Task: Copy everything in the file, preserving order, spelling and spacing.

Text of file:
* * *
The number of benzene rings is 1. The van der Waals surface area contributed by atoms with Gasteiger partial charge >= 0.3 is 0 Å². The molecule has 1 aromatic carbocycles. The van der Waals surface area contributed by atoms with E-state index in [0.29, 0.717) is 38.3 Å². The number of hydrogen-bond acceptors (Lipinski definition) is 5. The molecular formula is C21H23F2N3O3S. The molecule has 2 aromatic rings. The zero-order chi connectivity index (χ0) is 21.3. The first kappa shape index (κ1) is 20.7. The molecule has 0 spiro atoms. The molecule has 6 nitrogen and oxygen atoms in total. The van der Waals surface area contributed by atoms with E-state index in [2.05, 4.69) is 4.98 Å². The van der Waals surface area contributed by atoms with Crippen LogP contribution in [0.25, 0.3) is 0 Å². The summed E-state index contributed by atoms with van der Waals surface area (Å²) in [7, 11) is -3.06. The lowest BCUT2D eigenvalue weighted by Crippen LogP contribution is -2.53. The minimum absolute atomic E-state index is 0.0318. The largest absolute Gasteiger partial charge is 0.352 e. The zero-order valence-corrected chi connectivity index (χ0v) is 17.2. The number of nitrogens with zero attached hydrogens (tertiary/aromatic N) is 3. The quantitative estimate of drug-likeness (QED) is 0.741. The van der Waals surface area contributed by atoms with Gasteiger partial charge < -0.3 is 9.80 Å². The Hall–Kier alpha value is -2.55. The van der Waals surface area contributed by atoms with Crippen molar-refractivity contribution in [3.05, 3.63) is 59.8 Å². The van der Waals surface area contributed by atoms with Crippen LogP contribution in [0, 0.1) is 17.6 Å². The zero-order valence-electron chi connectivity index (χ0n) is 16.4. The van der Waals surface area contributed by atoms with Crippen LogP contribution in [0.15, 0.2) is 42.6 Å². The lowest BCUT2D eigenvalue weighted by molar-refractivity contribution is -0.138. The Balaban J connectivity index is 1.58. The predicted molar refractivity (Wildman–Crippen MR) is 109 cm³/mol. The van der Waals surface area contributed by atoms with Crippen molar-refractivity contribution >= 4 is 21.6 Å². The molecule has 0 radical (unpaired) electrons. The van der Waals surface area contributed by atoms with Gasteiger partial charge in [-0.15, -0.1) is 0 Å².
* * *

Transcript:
The number of benzene rings is 1. The van der Waals surface area contributed by atoms with Gasteiger partial charge >= 0.3 is 0 Å². The molecule has 1 aromatic carbocycles. The van der Waals surface area contributed by atoms with E-state index in [0.29, 0.717) is 38.3 Å². The number of hydrogen-bond acceptors (Lipinski definition) is 5. The molecular formula is C21H23F2N3O3S. The molecule has 2 aromatic rings. The zero-order chi connectivity index (χ0) is 21.3. The first kappa shape index (κ1) is 20.7. The molecule has 0 spiro atoms. The molecule has 6 nitrogen and oxygen atoms in total. The van der Waals surface area contributed by atoms with E-state index in [2.05, 4.69) is 4.98 Å². The van der Waals surface area contributed by atoms with Crippen LogP contribution in [0.25, 0.3) is 0 Å². The summed E-state index contributed by atoms with van der Waals surface area (Å²) in [7, 11) is -3.06. The lowest BCUT2D eigenvalue weighted by Crippen LogP contribution is -2.53. The minimum absolute atomic E-state index is 0.0318. The largest absolute Gasteiger partial charge is 0.352 e. The zero-order valence-corrected chi connectivity index (χ0v) is 17.2. The number of nitrogens with zero attached hydrogens (tertiary/aromatic N) is 3. The quantitative estimate of drug-likeness (QED) is 0.741. The van der Waals surface area contributed by atoms with Gasteiger partial charge < -0.3 is 9.80 Å². The Hall–Kier alpha value is -2.55. The van der Waals surface area contributed by atoms with Crippen molar-refractivity contribution in [3.05, 3.63) is 59.8 Å². The van der Waals surface area contributed by atoms with Crippen LogP contribution in [0, 0.1) is 17.6 Å². The zero-order valence-electron chi connectivity index (χ0n) is 16.4. The van der Waals surface area contributed by atoms with Crippen LogP contribution in [0.15, 0.2) is 42.6 Å². The lowest BCUT2D eigenvalue weighted by molar-refractivity contribution is -0.138. The Balaban J connectivity index is 1.58. The predicted molar refractivity (Wildman–Crippen MR) is 109 cm³/mol. The van der Waals surface area contributed by atoms with Crippen molar-refractivity contribution >= 4 is 21.6 Å². The molecule has 0 radical (unpaired) electrons. The van der Waals surface area contributed by atoms with Gasteiger partial charge in [-0.15, -0.1) is 0 Å².